Last week, Hindustan Unilever Ltd (HUL) hiked prices of a few of its detergent brands by 1-9%. Shareholders welcomed the news, as it would lower the impact of rising input costs. The move appears to signal a change in parent Unilever Plc’s approach to pricing.
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In February, in an investor presentation, Unilever said it expected a more rational approach to pricing in 2011 and its long-term focus is on improving underlying operating profit margin. Having worked hard to regain volume growth and market share in 2010, Unilever wants to get profitability on track.
But implementing this in developing markets will be difficult. In China, consumer companies (Unilever was one of them) put off a price hike after getting a request from the government to reconsider. In India, it’s not the government but competition that will queer the pitch for price hikes.
Even as HUL hiked detergent prices, rival Procter and Gamble Home Products Ltd lowered shampoo prices. The Procter and Gamble Co. (P&G) is taking aim at India’s home and personal care markets.
In a recent investor presentation, P&G outlined several marketing initiatives for India. Its growth opportunities for Asia all relate to expanding the business by growing share, markets, categories and brand extensions. Price hikes do not appear to be a focus for the company.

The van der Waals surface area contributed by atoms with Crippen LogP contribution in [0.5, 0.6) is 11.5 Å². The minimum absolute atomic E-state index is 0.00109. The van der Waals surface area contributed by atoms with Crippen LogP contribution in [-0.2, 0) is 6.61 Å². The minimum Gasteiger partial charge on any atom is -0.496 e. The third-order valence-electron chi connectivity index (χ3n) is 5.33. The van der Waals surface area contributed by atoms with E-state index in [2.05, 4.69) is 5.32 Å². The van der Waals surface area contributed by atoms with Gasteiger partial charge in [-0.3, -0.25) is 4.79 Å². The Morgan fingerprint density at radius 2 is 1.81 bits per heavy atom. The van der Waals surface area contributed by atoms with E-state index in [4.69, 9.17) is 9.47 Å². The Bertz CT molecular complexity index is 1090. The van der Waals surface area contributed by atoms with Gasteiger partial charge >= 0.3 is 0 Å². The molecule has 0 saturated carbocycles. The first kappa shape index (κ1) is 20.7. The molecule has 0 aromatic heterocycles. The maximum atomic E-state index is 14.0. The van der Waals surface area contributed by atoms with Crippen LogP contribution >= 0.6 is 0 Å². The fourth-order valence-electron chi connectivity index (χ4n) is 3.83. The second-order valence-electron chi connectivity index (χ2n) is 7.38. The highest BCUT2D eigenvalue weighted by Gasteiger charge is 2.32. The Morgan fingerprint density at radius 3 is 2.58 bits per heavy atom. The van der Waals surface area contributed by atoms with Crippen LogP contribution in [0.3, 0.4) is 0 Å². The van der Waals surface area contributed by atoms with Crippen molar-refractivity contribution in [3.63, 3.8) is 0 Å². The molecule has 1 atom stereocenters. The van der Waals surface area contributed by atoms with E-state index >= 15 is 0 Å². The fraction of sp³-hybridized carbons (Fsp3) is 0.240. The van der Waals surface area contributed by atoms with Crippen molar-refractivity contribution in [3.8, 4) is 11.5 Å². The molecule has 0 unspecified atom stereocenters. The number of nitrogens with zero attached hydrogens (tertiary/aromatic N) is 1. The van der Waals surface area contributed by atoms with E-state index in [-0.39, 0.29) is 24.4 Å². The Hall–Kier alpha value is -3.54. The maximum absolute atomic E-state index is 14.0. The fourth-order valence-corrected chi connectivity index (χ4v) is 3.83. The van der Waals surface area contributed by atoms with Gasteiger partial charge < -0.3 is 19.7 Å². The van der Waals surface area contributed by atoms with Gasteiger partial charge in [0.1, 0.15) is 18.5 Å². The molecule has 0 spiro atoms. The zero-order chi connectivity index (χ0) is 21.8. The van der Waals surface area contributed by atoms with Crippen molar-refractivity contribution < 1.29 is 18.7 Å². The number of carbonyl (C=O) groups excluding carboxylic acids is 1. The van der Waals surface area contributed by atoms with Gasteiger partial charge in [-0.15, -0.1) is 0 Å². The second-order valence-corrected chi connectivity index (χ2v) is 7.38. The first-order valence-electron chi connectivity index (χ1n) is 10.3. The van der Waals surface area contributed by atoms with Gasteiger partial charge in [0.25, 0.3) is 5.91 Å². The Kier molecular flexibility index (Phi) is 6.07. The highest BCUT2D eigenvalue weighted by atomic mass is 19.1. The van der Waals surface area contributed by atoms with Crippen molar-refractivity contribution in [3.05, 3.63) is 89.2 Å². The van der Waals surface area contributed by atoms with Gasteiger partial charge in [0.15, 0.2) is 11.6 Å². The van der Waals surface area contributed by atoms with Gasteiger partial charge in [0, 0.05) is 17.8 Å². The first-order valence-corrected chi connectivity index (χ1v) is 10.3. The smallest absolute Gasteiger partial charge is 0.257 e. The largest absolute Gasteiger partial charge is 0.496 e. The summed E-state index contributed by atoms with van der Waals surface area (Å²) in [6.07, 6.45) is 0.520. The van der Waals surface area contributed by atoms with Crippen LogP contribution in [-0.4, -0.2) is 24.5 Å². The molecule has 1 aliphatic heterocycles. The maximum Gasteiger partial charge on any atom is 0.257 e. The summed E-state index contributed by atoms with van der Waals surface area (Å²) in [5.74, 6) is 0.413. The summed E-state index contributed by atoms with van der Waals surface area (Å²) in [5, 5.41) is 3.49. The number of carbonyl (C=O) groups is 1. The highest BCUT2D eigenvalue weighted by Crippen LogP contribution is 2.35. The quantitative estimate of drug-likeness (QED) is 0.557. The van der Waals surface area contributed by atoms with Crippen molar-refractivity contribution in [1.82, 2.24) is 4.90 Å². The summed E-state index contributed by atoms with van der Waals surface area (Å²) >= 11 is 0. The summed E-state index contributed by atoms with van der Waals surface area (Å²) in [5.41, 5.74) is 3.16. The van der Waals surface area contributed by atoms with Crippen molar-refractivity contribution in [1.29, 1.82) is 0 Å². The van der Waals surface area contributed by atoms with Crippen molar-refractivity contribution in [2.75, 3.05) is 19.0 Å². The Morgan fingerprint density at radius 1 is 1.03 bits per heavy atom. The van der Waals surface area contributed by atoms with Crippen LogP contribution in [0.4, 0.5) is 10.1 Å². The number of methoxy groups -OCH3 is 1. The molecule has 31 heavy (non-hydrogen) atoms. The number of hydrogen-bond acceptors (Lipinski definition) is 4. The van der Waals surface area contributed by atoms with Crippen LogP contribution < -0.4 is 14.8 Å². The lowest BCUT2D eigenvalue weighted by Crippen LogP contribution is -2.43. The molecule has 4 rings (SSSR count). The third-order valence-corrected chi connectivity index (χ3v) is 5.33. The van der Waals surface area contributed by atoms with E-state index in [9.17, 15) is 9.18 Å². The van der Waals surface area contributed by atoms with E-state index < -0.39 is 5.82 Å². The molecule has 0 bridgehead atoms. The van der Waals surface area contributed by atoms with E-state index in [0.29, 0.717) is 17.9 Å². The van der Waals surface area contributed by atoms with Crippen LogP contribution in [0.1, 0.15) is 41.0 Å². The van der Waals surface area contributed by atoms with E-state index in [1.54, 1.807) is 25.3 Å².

Neither was it for Unilever, but rising commodity cost is driving the change. Unilever said it expects commodity cost hikes to the extent of about 4 percentage points of sales in 2011 compared with 2010. It will seek to offset this by cost savings and price hikes.
P&G is in a similar situation. It, too, plans to save on costs, but will not change its near-term strategy due to macro factors. It may, however, do so in the longer run. That will mean the threat from P&G to Unilever’s position in key markets such as India will not abate soon.
In the Indian market, competition is high in three key categories—soaps, detergents and personal care products. This is not just from P&G, but from other multinational, national and regional firms.
In such a scenario, the only sustainable price hikes are those designed to cover higher costs. Improving margins appears to be a luxury that the industry cannot afford yet. Cost savings and falling raw material prices, accompanied by stable product prices, appear the only realistic means for achieving margin improvement.
The HUL stock is up 28% from about a year ago, but is down 14% from its high in January. One represents the improvement it has made to its business, and the other, the challenges that still remain to be tackled.
Photo by Harikrishna Katragadda; graphics by Paras Jain/Mint
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